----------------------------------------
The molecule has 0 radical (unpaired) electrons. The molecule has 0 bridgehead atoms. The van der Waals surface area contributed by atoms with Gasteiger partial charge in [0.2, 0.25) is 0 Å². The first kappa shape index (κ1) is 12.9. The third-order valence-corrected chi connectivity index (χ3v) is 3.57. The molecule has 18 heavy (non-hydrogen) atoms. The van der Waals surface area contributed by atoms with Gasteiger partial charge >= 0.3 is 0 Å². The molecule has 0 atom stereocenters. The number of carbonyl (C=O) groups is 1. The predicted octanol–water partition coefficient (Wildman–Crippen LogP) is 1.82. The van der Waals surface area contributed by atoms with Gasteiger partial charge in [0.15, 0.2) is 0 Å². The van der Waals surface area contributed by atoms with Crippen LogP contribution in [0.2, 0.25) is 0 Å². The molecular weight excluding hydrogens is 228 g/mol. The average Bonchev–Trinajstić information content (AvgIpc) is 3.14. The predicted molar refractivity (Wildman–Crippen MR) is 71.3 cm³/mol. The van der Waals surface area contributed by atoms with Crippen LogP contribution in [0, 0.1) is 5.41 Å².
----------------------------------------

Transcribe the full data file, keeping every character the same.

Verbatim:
The molecule has 0 radical (unpaired) electrons. The molecule has 0 bridgehead atoms. The van der Waals surface area contributed by atoms with Gasteiger partial charge in [0.2, 0.25) is 0 Å². The first kappa shape index (κ1) is 12.9. The third-order valence-corrected chi connectivity index (χ3v) is 3.57. The molecule has 18 heavy (non-hydrogen) atoms. The van der Waals surface area contributed by atoms with Gasteiger partial charge >= 0.3 is 0 Å². The molecule has 0 atom stereocenters. The number of carbonyl (C=O) groups is 1. The predicted octanol–water partition coefficient (Wildman–Crippen LogP) is 1.82. The van der Waals surface area contributed by atoms with Gasteiger partial charge in [0.15, 0.2) is 0 Å². The van der Waals surface area contributed by atoms with Crippen LogP contribution in [0.2, 0.25) is 0 Å². The molecular weight excluding hydrogens is 228 g/mol. The average Bonchev–Trinajstić information content (AvgIpc) is 3.14. The predicted molar refractivity (Wildman–Crippen MR) is 71.3 cm³/mol. The van der Waals surface area contributed by atoms with Crippen LogP contribution in [0, 0.1) is 5.41 Å².